Improving Akismet

This post is more than 17 years old.

Posted at 21:05 on 25 January 2007

WordPress 2.1 comes with a new version of the Akismet plugin, which has an option to silently discard comments that it considers to be spam on posts older than a month.

Personally, I don’t like this approach, because it silently nukes bona fide comments that register as false positives on older posts. My experience of Akismet is that it flags about ten percent of bona fide, non-spam comments as false positives: out of the twenty-three comments and trackbacks that I’ve had over the past month, I’ve had to rescue at least two of them from the spam queue. Furthermore, just before Christmas, the Akismet service started trapping all my comments on other people’s blogs that were labelled with my own domain name ( This was very disconcerting at the time, though it righted itself after a few days. Apparently several other people have reported the same problem. I don’t know quite to what extent this is replicated worldwide, but it’s enough to warrant keeping an eye on what is being flagged as spam and what isn’t.

The other problem is that the time delay is not configurable. It may be fine on popular blogs which are updated two or three times a week, but it isn’t suitable for the vast majority of bloggers, who only write once or twice a month and whose readership is relatively small. It also fails if you write a popular, classic post that gets linked to from, say, a Wikipedia article, and would benefit from a longer lasting, ongoing discussion. That’s why I included an option in Comment Timeout to allow you to keep a discussion open for longer if it has had some recent comments.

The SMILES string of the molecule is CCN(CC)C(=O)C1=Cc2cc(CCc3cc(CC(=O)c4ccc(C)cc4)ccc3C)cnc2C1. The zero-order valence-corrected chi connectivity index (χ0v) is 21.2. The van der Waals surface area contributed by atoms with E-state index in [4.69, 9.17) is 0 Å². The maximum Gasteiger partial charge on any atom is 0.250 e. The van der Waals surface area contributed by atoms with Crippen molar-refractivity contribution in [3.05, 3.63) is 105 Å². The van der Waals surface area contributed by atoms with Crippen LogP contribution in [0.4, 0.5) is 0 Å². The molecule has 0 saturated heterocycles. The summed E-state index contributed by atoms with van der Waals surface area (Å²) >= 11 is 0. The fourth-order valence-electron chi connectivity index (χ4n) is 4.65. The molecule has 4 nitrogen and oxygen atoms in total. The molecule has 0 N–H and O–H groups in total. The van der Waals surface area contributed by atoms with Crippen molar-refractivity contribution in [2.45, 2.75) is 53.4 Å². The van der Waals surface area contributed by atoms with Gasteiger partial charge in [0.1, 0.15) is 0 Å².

What we need are better tools to help get to the false positives quickly and (relatively) easily. One way of doing this is to reduce the number of comments that gets as far as Akismet. I use it in conjunction with Bad Behavior and my own Comment Timeout, and the two in combination seem to reduce the spam to ham ratio in my case from about 30:1 to 3:1. I have also tried Spam Karma, though I’m not actually using it at the moment.

The other thing that we need is a better interface to the comments that have been flagged as spam. The Akismet WordPress plugin is rubbish in this respect. It lists the whole body of everything it reckons is spam, sorted by age, with no options to apply any other sort order. If in spite of using Bad Behavior, Comment Timeout, and Spam Karma, you still end up getting hit by a hundred spams with a hundred links each in the space of half an hour, sorting out the false positives can be an absolute nightmare. What we need is an interface that shows us an overview of all the comments in the entire queue, allowing us to sort and selectively bulk delete by age of comment, age of post, IP address, length of comment, number of hyperlinks, and so on. We need to be have the comments collapsed down to just the first line or even only the comment metadata, and then expand them when they’re clicked using Javascript/DHTML. And it would also be good if the Akismet service could return an indication of the level of spamminess of a comment, rather than just a binary yes/no value as at present, so we could sort on that as well.